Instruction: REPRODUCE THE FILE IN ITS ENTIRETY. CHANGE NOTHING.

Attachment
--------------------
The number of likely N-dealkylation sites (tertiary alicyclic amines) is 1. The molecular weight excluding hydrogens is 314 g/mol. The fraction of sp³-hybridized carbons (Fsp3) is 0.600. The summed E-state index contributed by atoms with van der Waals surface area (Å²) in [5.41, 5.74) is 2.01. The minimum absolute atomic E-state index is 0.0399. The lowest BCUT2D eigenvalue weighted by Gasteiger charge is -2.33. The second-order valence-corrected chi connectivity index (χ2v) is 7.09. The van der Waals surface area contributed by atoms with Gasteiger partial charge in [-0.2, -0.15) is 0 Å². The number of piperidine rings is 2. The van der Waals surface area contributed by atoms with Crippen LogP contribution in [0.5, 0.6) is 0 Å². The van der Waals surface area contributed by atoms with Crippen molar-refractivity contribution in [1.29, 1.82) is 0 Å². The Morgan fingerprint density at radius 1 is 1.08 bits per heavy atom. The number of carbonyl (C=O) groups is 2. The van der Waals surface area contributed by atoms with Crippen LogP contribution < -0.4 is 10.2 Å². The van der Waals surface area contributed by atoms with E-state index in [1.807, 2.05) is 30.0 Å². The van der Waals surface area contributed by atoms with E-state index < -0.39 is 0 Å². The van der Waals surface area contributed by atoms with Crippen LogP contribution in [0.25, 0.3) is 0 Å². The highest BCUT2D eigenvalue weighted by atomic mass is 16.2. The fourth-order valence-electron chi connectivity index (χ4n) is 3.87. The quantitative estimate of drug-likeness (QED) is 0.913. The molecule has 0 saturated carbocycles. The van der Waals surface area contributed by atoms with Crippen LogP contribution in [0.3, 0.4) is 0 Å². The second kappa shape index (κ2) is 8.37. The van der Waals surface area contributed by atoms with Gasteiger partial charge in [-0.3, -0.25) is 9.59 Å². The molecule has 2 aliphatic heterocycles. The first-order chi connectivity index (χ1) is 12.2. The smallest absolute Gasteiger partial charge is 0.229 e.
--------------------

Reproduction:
The number of likely N-dealkylation sites (tertiary alicyclic amines) is 1. The molecular weight excluding hydrogens is 314 g/mol. The fraction of sp³-hybridized carbons (Fsp3) is 0.600. The summed E-state index contributed by atoms with van der Waals surface area (Å²) in [5.41, 5.74) is 2.01. The minimum absolute atomic E-state index is 0.0399. The lowest BCUT2D eigenvalue weighted by Gasteiger charge is -2.33. The second-order valence-corrected chi connectivity index (χ2v) is 7.09. The van der Waals surface area contributed by atoms with Gasteiger partial charge in [-0.2, -0.15) is 0 Å². The number of piperidine rings is 2. The van der Waals surface area contributed by atoms with Crippen LogP contribution in [0.5, 0.6) is 0 Å². The van der Waals surface area contributed by atoms with Crippen molar-refractivity contribution in [1.29, 1.82) is 0 Å². The Morgan fingerprint density at radius 1 is 1.08 bits per heavy atom. The number of carbonyl (C=O) groups is 2. The van der Waals surface area contributed by atoms with Crippen LogP contribution < -0.4 is 10.2 Å². The van der Waals surface area contributed by atoms with E-state index in [1.807, 2.05) is 30.0 Å². The van der Waals surface area contributed by atoms with E-state index < -0.39 is 0 Å². The van der Waals surface area contributed by atoms with Crippen LogP contribution in [0.25, 0.3) is 0 Å². The highest BCUT2D eigenvalue weighted by atomic mass is 16.2. The fourth-order valence-electron chi connectivity index (χ4n) is 3.87. The quantitative estimate of drug-likeness (QED) is 0.913. The molecule has 0 saturated carbocycles. The van der Waals surface area contributed by atoms with Crippen LogP contribution in [0.3, 0.4) is 0 Å². The second kappa shape index (κ2) is 8.37. The van der Waals surface area contributed by atoms with Gasteiger partial charge in [-0.3, -0.25) is 9.59 Å². The molecule has 2 aliphatic heterocycles. The first-order chi connectivity index (χ1) is 12.2. The smallest absolute Gasteiger partial charge is 0.229 e.